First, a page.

In 2006, an exploratory, experimental research has been performed into soda lime glass welding (Belis, Callewaert, & Van Impe, 2006). Several techniques were applied to create welds and the samples were tested mechanically. They concluded that welding soda lime glass is possible. Specimens failed during production due to thermal shock failure. Two methods were proven to prevent thermal shock failure: preheating the glass and heating the glass from both sides with a double torch.
Kiln formed glass fusion is a method usually applied by glass artists. There are documents in the glass art community published to aid in the production of art (Bullseye Glass Co., 2009). In 2015, glass fusion was researched in relation to air entrapment in the glass art (Mitchell J. , 2015). The difference to welding is that with fusing, the whole system is heated to a certain temperature to join the glass. The temperature of the oven influences the product. At relatively high temperature, the fused connection will be stronger, but the edges of the glass will soften. Dams and moulds can be used to limit deformations.
The knowledge of the production methods displays limits to the product. Both methods are limited to the size of the oven, because the welded system is preferably preheated and annealed and the fused system is produced in an oven. Additionally, the final dimensions of the product should be controlled to create a product fit for the building industry.
This research was aimed to expand this knowledge to a new scale. First of all, the aim was set to connect 10 mm thick float glass, because this thickness is often applied in glass structures. Second, it was decided that the objects were to be made of soda lime glass, because this type of glass is cheaper and is more generally applied in structures.
The 10 mm thick soda lime float glass plates were to be perpendicularly connected in a T-shape. The designed heat bond had a length of 100 mm.
3. Structural Safety
When considering structural applications, an engineer has to consider practical challenges and risks. Professionals designing with glass adopt several approaches to ensure the structural safety (Bos, 2009). The consensus is, that it should always be taken into account that the glass element fails. If this happens, injury should be prevented, the remaining structure has to be able to withstand reasonable loading and the element should be replaced without bankrupting the owner. Heat bonds challenge this failure scenario, for the heat bonded system should be considered as one glass object that collapses at failure. The bond does not stop a crack from propagating.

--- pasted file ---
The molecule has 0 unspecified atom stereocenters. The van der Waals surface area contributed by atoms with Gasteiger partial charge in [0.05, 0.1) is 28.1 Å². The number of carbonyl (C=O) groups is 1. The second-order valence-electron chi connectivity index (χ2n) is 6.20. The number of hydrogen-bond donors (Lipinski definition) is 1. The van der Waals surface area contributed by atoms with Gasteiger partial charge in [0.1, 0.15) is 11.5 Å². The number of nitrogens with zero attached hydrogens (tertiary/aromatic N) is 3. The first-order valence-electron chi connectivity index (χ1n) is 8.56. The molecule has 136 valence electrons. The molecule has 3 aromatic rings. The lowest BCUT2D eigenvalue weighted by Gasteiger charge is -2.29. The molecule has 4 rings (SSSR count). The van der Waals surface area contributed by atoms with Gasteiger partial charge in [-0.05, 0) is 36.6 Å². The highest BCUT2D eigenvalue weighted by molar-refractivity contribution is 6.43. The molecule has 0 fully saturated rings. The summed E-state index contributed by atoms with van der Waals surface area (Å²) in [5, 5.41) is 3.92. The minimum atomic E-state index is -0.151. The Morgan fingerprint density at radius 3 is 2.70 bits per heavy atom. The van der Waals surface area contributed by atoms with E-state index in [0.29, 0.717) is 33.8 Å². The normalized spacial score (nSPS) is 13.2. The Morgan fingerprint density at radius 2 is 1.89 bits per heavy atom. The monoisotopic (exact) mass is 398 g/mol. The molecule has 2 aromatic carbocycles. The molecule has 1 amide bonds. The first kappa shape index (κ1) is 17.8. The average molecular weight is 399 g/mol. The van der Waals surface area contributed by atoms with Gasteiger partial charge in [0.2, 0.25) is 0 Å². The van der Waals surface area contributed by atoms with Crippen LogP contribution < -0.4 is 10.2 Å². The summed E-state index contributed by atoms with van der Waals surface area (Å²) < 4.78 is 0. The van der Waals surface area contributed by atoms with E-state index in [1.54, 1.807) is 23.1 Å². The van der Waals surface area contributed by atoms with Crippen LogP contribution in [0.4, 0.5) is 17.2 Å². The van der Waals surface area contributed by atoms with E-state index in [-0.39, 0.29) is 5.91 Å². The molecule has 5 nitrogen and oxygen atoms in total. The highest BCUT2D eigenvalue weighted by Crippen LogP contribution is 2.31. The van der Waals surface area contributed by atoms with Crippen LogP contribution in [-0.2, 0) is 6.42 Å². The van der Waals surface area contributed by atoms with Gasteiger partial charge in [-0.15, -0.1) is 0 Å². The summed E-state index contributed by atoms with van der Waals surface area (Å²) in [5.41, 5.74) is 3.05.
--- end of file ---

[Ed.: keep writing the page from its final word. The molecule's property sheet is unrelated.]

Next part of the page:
The measures to ensure structural safety in heat bonded glass can be the same as have been applied in glass engineering so far. Structural glass’ safety can be influenced by three basic strategies: creating secondary load transfer mechanisms, protection and over dimensioning (Bos, 2009). These strategies can be used on the scale of the system and the structure. Future solutions for the heat bonded systems are lamination, reinforcing and tempering. On a structural level, safety can be ensured by a combination of creating a secondary load transfer mechanism and over dimensioning. In some cases, protection alone might be sufficient. It is advised to use a combination of all three in structural glass design with heat bonded systems.
Further research is recommended, for the solutions within the system are currently not available. It should be researched if and how the systems can be laminated, tempered or reinforced. In the near future, it is recommended to apply safety measures within the structure, for these are readily available.
4. Glass Weld
A production method for the glass weld has been developed in collaboration with Frans Folst and Tom Jansen, who ae glass blowing teachers at the Leidsche Instrumentmakers school, the Netherlands. A technical educational facility in Leiden where glass blowing is taught. Folst and Jansen also executed the experiments.
4.1. Welding Method
The production method required a box oven in combination with a line burner. The burner is a bent copper tube in which holes are drilled, connected to a natural gas supply. When ignited, it is a linear torch, able to heat the to be welded areas from both sides over the length of the weld.
The following steps create the production method (see Fig. 2):
- Step 1: The glass is positioned in the oven in the desired T-shape. The web has to be kept upright by a support.
- Step 2: The oven is closed by lowering the box. The specimen is slowly heated to a temperature of 500°C.
- Step 3: The oven is opened by lifting the box. The line burner is positioned at both sides of the welding zone.